Tara is at an even bigger crossroads. After Jax fails to deliver exactly as promised, Patterson puts her deal back on the table and all Tara needs is proof of a federal crime to ensure she and her boys are safe in witness protection. Jax gives her that proof when he asks her to help Bobby, and she keeps the bullet one of the sheriffs shot into him. This is a crucial moment for Tara and the show is already giving her reasons to fall back into the fold, give Jax another shot, and try to make it as a family. Jax flat out apologizes to her, saying “I’m sorry being with me took you to that place.” Knowing this show, she’s probably going to give in. But with the last season on the horizon I’d really love to see her turn and get a chance to watch the fallout from that. (Sadly, I suspect it’s more likely Kurt Sutter wants us to remember this as the moment when Tara had her last chance and she made the wrong choice. You know, so it’s even more tragic when she dies or Abel dies or Thomas dies or everyone dies next season.)
Before we see what happens next, I’ll give Sutter credit for pulling this off (and keeping it quiet for as long as possible). Right now, Clay’s death feels good for the show. He was at a dead end as a character. His death could (should?) be a significant turning point for several major characters. And, most importantly, killing him off actually mattered — it carried an emotional weight that it wouldn’t have before this season.
I guess I’m left feeling a bit like Nero too: Every time I think I’m out, “Sons of Anarchy” pulls me back in.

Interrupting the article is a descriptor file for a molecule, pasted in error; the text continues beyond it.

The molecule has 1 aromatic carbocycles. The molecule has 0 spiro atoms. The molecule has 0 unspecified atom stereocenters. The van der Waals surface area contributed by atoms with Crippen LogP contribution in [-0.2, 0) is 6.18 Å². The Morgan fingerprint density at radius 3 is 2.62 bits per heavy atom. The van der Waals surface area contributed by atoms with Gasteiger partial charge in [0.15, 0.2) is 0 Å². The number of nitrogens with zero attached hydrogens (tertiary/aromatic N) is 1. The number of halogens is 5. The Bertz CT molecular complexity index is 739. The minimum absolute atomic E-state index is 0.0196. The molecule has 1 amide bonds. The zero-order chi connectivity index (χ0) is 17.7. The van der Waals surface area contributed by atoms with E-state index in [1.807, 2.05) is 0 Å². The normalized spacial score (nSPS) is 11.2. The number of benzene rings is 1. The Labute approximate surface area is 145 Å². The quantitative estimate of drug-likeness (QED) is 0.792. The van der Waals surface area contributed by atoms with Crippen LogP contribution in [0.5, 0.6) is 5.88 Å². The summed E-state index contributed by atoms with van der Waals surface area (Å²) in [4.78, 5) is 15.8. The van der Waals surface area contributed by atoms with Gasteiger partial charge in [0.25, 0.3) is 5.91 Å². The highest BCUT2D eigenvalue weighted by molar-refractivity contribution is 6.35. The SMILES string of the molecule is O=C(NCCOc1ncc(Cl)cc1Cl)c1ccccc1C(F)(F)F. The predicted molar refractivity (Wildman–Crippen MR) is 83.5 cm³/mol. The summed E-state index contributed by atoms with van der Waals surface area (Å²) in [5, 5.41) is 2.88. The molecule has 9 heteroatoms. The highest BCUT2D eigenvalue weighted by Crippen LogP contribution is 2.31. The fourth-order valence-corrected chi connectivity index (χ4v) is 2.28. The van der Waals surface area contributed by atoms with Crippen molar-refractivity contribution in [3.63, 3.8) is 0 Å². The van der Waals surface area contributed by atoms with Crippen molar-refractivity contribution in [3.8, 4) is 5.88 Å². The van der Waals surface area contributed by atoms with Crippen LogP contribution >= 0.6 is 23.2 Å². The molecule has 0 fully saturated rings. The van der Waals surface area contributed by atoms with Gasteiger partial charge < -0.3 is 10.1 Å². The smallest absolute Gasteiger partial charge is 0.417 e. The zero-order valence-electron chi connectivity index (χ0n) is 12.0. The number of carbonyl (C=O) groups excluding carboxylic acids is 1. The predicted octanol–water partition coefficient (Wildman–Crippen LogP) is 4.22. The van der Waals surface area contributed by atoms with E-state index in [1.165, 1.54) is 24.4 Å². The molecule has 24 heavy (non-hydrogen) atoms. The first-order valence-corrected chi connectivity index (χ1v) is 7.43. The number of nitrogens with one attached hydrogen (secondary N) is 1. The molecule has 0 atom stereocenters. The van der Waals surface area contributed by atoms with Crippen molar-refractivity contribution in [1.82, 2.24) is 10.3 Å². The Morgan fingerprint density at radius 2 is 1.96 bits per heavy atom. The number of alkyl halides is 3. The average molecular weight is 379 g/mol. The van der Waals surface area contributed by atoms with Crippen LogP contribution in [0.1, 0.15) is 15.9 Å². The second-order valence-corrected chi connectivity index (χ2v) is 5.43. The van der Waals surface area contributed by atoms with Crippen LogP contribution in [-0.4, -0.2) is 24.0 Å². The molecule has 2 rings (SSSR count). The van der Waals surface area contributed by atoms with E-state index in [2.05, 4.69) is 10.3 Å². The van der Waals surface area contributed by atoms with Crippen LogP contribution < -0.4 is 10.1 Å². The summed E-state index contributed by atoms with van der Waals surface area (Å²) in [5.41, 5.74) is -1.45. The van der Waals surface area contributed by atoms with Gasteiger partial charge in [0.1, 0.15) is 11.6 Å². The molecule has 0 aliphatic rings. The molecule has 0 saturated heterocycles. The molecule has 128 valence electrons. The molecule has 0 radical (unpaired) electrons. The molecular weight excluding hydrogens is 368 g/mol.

Odds and ends:
– Peter Weller isn’t a part of the action on screen this week, but he got to direct the episode and does quite a nice job with it. Staging Clay’s final scene on the show is no small task, and (as much as I borderline despise this show at times) that moment is going to stick with me for a good long time.
– The entire conversation between Nero and Gemma after Clay’s murder was so surreal my jaw literally dropped watching it. Gemma proposes marriage within minutes of watching her son shoot her husband to death! Nero’s quick response (“No thanks, mama, I’ve seen what happens to your husbands, it ain’t pretty”) was an especially fine piece of dark comedy.
– Juice really, really wants Jax to know he’s not crazy. He just wants to feel like one of the good guys. Cut to: Juice mowing down a sheriff with the truck. Poor Juice.
– “I have to choose my boys or my freedom?” “There’s no guarantee of either but essentially, yes, I guess that’s true.” Tara’s new lawyer is a real buzzkill, isn’t he?
– Whatever Tara decides to do, I want CCH Pounder around for the rest of the run. She and Roosevelt are a badass team, and I’d have no qualms about seeing SAMCRO go down in flames if those two set the fire.
– Chuckie speaks the truth to Unser: “It’s not gonna get any better is it?”
– And speaking of Unser, he straight up confessed his love to Gemma! Now that Clay’s out of the picture and Nero wisely refuses to commit, is the show seriously setting up Unser to have a chance? Maybe that’s our “happy” ending: cranky senior citizens Gemma and Unser raise Thomas and Abel in “Sons of Anarchy: The Next Generation.”
– We’ll have an extra week to find out what happens next. The show is taking a break for Thanksgiving and then returns for two more episodes in December. Let’s all honor Clay’s memory during the time off, shall we?